Particle & Particle Systems Characterization

Cover image for Particle & Particle Systems Characterization

January, 2006

Volume 22, Issue 4

Pages 231–288

    1. Mean Particle Diameters. Part V: Theoretical Derivation of the Proper Type of Mean Particle Diameter describing a Product or Process Property (pages 233–245)

      Maarten Alderliesten

      Version of Record online: 20 JAN 2006 | DOI: 10.1002/ppsc.200500987

      Mean particle diameters may be used to model the properties of disperse products. A number of examples from the areas of evaporation, heat transfer, and turbulent two-phase flow are used to illustrate a theoretical approach to derive an appropriate type of mean diameter for each application.

    2. Application of a Bayesian Approach to the Tomographic Analysis of Hopper Flow (pages 246–253)

      Krzysztof Grudzien, Andrzej Romanowski and Richard A. Williams

      Version of Record online: 20 JAN 2006 | DOI: 10.1002/ppsc.200500951

      A new approach to the analysis of data on powder flow from electrical tomography is presented. The feasibility of this method is shown for a hopper discharge. It is demonstrated that the more robust identification of the complex system responses offers significant advantages in analysis and control of industrial powder processes.

    3. Analysis of the Initial Slope of the Small-Angle Scattering Correlation Function of a Particle (pages 254–260)

      Wilfried Gille, Alain Mazzolo and Benoit Roesslinger

      Version of Record online: 20 JAN 2006 | DOI: 10.1002/ppsc.200500883

      In this paper it is demonstrated that the mean cord length of a particle is given by the initial slope of the small-angle scattering correlation function. This involves also non-convex particles, especially the case of particles with hollow parts. This is demonstrated for some test cases of hollow spheres, touching spheres and hollow cylinders.

    4. Milling of Organic Solids in a Jet Mill. Part 2: Checking the Validity of the Predicted Rate of Breakage Function (pages 261–267)

      Onno de Vegt, Herman Vromans, Fried Faassen and Kees van der Voort Maarschalk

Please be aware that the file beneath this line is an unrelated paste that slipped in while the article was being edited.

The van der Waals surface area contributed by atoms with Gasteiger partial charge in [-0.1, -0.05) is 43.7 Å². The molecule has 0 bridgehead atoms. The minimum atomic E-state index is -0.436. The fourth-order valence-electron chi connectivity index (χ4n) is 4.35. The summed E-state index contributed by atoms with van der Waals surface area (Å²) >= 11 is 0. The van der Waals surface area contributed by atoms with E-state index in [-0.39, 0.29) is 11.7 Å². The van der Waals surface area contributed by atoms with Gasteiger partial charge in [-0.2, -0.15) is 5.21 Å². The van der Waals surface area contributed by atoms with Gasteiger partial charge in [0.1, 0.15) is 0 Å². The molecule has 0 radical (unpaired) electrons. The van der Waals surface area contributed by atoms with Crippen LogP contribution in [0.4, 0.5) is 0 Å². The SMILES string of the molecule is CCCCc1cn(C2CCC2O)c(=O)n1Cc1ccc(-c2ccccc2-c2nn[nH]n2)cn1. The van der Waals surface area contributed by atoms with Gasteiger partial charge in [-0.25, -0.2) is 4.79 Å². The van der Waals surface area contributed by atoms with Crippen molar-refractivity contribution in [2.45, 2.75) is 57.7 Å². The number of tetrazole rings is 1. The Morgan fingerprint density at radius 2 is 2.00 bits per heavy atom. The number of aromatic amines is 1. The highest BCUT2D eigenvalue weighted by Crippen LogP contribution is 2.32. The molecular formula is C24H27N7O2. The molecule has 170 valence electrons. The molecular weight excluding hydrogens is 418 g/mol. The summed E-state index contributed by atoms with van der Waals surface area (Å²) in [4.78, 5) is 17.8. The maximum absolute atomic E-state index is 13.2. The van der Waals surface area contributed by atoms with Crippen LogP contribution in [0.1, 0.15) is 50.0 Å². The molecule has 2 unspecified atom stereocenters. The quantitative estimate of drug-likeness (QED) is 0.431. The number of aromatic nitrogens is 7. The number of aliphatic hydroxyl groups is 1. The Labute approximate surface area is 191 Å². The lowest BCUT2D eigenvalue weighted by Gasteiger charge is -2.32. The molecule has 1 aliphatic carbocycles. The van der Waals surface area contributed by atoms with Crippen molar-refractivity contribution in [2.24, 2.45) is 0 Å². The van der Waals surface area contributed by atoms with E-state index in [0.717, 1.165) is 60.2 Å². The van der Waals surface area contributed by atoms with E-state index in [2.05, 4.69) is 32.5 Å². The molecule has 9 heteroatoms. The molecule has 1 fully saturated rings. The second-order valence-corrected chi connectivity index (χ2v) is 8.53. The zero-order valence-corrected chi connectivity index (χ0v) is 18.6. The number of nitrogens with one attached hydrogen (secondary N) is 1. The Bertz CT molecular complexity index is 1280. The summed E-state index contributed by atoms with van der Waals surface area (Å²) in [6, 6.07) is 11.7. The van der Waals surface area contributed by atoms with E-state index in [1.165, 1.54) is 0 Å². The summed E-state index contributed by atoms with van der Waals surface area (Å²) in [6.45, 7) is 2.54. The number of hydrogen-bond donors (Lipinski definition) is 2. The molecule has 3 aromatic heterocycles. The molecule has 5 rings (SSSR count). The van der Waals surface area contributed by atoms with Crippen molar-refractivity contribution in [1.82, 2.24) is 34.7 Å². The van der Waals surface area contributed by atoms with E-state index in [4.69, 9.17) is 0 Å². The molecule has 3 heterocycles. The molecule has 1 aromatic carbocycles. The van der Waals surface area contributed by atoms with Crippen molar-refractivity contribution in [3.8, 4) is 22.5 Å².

Version of Record online: 20 JAN 2006 | DOI: 10.1002/ppsc.200500985

      The optimization of milling conditions is very difficult in case the amount of material is limited. This manuscript verifies a previously presented method to predict the appropriate milling conditions using five different model compounds. It is shown that the model can give a reasonable prediction of the milling process with good agreement in the coarse particle range.

    5. Identification of Metal Contaminants on FCC Catalyst (pages 268–275)

      Josh M. Whitcombe, Igor E. Agranovski and Roger D. Braddock

      Version of Record online: 20 JAN 2006 | DOI: 10.1002/ppsc.200500972

      Deactivation of FCC catalyst by deposition of metal contaminants is a major concern in refining industry. Samples taken from a refinery were analyzed in order to map cross-sectional composition of fresh and used catalyst. It is shown that mild attrition may restore the original chemical activity and will therefore help to improve FCC catalyst usage.

    6. Characterization of TiO2 Smoke Prepared Using Gas-Phase Hydrolysis of TiCl4 (pages 276–281)

      Lua'y Zeatoun and Donald Feke

      Version of Record online: 20 JAN 2006 | DOI: 10.1002/ppsc.200500947

      The formation of submicron TiO2 smoke in a low-pressure hydrolysis reaction in a simple reactor configuration is described. The crystallinity, size and structure of the aggregates is described depending on reaction conditions. It is shown that structures may vary from almost spherical particles to highly structured, compact or fractal aggregates.